Bank lending returns to normal says independent appeals reviewer


Bank lending returns to normal says independent appeals reviewer

Banks are now lending in a normal way and lack of demand combined with a flat economy is the main cause of low levels of credit extended to small businesses, according to an independent report.

The independent report (PDF 5.2MB), published by Professor Russel Griggs OBE, Independent External Reviewer of the main banks’ Appeals Process, analyses the number of small businesses appealing after having their loan applications refused, and the number which successfully have those refusals overturned.

It found that in the 12 months to March 2013, 735,000 credit applications were made in total to BBA member banks. Of these 86% were approved and 14% or 102,900 declined, and of the declined applications only 3% went to appeal.

Option to appeal

The number of appeals rose from 2,177 in the previous year to 3,311 in the year to the end of March, as awareness starts to increase among SMEs of the option to appeal if they feel a credit application has been rejected unfairly. The SME Finance Monitor for the first quarter of 2013 shows awareness of the appeals process has improved to 13%, compared to 10% in the last three months of 2012.

Of the 3,311 appeals, nearly 40% or 1,297 were upheld but in the majority of these cases the final outcome and structure of the facilities agreed looked very different from the original requests.

In the report’s executive summary, Professor Griggs said: “From all that we have seen over the last year both from the banks themselves and from their customers, the issue is one of demand rather than supply in terms of lending that can be sanctioned.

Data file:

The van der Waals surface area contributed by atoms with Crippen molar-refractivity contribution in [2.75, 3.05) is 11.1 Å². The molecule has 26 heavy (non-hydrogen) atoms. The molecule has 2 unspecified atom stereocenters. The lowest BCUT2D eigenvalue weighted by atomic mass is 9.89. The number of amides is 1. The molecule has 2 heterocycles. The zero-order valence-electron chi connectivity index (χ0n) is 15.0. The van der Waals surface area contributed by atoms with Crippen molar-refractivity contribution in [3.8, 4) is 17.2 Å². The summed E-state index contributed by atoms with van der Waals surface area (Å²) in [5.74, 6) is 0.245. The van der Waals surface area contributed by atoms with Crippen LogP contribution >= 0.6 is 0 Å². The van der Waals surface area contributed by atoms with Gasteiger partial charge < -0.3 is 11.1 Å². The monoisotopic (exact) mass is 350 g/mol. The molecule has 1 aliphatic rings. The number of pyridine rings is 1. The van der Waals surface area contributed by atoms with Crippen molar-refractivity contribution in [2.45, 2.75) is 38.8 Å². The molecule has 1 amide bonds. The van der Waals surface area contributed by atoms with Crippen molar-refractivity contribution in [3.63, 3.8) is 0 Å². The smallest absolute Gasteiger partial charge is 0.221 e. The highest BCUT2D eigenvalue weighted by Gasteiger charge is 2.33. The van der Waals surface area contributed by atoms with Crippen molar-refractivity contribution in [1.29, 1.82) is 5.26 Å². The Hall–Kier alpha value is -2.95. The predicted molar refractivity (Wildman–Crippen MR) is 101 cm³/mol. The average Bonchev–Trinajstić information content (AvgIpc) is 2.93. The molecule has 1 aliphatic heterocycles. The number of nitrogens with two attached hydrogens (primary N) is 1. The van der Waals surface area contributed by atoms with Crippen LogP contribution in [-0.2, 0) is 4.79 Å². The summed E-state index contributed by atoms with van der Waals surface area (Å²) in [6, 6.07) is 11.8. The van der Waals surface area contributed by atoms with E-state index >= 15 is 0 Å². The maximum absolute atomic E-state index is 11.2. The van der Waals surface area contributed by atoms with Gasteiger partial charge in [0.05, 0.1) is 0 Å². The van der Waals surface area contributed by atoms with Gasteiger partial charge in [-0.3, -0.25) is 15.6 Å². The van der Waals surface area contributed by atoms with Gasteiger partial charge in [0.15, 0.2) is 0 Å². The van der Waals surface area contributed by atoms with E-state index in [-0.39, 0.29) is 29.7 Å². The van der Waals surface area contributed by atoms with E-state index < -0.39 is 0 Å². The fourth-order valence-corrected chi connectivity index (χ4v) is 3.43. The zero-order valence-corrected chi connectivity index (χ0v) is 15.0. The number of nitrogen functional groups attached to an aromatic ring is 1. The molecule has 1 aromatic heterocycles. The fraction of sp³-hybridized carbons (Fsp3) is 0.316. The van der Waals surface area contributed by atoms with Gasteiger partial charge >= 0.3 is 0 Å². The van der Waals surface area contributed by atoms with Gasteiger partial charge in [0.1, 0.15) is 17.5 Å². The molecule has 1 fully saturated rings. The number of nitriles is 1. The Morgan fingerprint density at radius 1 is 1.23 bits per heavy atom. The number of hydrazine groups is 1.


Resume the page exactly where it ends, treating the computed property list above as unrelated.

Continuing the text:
“I do not think that the banks having money to lend is an issue which it may have been just post 2008. The issue is as much about finding good projects to lend to or SMEs who want to increase their credit.”

He added that some SMEs, especially small ones, do not understand the difference between debt and equity “so still ask banks at times for debt that is in effect equity and so beyond the risk boundary that debt would allow the banks to operate within”.

Business Hotline

A spokesman for the RBS Group said: “RBS lends more than any other bank to businesses but we always want to improve on this, which is why we were first to introduce a Business Hotline service to scrutinise declined applications.

“We’ve since written to approximately 1 million SME customers advising them how to appeal a lending decision – often a fresh pair of eyes can find a solution or an alternative means of finance.”

Poor credit scoring remains the main reason for declining applications for credit below £25,000. To try to solve this issue, RBS has worked alongside other banks and the Credit Reference Agencies to produce a business friendly guide to help explain the credit scoring process (PDF 1.3MB).

The Appeals Process was established in 2011by the Business Finance Taskforce, comprising the BBA, RBS, Barclays, HSBC, Lloyds, Santander and Standard Chartered. External reviewers, led by Professor Griggs, monitor the UK’s biggest banks’ commitment to a fair, prompt and transparent appeals process for businesses declined lending.

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